But if, as gay marriage proponents seem to think, the tide of public opinion has irrevocably shifted on the issue from where it was in 1996 when Congress overwhelmingly passed and Bill Clinton signed DOMA, or even when the voters of California endorsed a constitutional amendment prohibiting state recognition of gay marriage, then it is possible that the court will listen to the polls and do on this issue what it did 40 years ago on abortion with Roe v. Wade. Irrespective of where one comes down on gay marriage, that would not be good for the country.

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After two days of hearings on cases relating to the legality of measures opposing gay marriage, it is not possible to discern what will happen when the U.S. Supreme Court hands down its rulings. The puzzling and illogical decision on ObamaCare last year should inhibit court watchers from attempting to extrapolate votes from the exchanges between the justices and the attorneys arguing the cases. And given the not inconsiderable number of options that the court has before it when it finally issues rulings about California’s Proposition 8 and the federal Defense of Marriage Act (DOMA), the result could be just as confusing and inconclusive as the arguments that have been aired this week. That makes it as unlikely that the court will act to impose a right to gay marriage on the entire country as it is that it would attempt to prohibit it in those states where legislatures have enshrined it in law as a right.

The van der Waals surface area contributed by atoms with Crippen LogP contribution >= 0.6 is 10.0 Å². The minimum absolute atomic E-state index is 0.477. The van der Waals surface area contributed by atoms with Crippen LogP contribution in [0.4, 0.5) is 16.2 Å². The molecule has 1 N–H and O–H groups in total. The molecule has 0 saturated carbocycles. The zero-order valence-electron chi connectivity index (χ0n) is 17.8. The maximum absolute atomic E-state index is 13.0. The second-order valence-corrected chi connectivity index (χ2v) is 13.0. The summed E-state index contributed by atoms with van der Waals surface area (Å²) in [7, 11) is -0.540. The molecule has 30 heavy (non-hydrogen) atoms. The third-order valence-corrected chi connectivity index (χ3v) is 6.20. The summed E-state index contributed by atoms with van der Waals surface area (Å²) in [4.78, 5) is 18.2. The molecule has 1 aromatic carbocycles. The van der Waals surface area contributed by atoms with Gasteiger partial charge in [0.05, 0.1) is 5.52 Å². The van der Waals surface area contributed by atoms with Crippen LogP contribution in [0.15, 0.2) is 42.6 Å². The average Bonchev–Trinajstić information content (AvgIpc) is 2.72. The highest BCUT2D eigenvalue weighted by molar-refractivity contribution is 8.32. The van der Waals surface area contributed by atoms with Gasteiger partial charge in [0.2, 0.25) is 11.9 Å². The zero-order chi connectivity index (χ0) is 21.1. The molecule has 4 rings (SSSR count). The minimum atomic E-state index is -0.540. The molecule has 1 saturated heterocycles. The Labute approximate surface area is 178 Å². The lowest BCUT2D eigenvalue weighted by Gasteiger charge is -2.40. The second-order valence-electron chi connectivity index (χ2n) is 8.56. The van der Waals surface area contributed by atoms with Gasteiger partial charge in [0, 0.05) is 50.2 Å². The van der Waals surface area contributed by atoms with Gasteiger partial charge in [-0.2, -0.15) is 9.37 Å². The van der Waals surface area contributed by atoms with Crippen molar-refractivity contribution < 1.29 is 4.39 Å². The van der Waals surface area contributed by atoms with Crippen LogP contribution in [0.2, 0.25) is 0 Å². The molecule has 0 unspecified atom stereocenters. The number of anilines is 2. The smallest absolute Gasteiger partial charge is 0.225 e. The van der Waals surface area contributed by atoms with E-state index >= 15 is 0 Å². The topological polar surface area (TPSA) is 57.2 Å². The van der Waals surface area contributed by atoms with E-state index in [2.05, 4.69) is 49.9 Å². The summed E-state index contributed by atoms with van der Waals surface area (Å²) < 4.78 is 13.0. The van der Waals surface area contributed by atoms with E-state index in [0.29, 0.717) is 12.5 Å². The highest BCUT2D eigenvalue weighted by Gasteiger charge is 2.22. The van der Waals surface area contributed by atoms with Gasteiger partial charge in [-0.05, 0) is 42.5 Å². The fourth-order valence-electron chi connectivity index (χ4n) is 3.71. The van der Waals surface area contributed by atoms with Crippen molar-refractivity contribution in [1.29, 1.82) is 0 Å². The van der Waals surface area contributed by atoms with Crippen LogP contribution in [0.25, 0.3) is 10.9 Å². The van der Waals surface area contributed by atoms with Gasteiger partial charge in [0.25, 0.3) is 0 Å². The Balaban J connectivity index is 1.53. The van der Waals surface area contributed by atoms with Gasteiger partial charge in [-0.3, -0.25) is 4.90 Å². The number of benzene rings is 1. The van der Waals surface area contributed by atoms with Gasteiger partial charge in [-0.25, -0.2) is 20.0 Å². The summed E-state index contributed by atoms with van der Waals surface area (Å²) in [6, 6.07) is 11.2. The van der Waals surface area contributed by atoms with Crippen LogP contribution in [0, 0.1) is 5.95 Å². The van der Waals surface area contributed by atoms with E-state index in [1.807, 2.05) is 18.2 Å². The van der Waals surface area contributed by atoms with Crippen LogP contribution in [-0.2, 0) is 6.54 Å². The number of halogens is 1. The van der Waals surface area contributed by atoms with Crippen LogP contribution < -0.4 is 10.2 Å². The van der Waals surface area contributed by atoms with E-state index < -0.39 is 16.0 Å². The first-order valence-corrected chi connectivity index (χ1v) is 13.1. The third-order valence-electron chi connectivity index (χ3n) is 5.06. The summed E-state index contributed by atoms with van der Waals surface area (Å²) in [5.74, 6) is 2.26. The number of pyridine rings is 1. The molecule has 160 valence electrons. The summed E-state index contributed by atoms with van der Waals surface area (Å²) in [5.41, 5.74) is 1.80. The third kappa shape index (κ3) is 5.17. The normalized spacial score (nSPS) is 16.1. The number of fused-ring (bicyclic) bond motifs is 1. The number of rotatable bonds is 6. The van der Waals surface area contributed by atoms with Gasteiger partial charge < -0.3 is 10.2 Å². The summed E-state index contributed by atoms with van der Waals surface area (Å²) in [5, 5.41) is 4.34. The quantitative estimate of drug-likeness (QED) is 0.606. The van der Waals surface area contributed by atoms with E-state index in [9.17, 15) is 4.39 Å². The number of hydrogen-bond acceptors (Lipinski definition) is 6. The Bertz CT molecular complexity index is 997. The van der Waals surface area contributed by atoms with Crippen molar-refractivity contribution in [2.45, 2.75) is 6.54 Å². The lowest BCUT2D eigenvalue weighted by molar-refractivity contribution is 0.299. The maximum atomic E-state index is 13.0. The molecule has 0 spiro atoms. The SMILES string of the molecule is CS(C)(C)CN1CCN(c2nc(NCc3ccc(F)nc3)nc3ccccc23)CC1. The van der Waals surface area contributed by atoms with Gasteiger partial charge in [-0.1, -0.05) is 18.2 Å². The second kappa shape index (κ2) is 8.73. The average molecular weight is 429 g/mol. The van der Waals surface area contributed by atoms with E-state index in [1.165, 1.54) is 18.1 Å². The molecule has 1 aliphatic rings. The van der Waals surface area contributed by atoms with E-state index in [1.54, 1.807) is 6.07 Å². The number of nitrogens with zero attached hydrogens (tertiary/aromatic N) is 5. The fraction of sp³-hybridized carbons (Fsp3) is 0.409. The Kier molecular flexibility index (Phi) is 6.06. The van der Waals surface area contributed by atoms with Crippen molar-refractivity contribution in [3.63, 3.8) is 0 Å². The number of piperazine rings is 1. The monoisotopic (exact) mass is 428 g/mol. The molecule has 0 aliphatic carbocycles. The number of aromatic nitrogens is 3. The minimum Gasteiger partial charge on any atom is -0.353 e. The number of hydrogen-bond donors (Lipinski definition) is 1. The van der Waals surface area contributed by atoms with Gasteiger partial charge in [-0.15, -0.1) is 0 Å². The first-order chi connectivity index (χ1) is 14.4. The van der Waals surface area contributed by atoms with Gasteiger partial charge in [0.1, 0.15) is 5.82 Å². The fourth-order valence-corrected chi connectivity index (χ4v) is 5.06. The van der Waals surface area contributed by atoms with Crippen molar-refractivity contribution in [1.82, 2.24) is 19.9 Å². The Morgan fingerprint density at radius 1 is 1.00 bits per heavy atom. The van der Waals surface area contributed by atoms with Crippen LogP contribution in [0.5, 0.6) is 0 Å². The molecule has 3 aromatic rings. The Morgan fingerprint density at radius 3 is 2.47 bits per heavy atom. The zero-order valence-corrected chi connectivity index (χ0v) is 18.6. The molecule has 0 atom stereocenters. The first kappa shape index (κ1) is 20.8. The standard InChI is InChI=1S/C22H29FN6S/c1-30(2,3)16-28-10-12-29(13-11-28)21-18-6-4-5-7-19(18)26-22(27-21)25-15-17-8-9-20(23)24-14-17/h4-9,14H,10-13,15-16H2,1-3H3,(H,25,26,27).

But if, as gay marriage proponents seem to think, the tide of public opinion has irrevocably shifted on the issue from where it was in 1996 when Congress overwhelmingly passed and Bill Clinton signed DOMA, or even when the voters of California endorsed a constitutional amendment prohibiting state recognition of gay marriage, then it is possible that the court will listen to the polls and do on this issue what it did 40 years ago on abortion with Roe v. Wade. Irrespective of where one comes down on gay marriage, that would not be good for the country.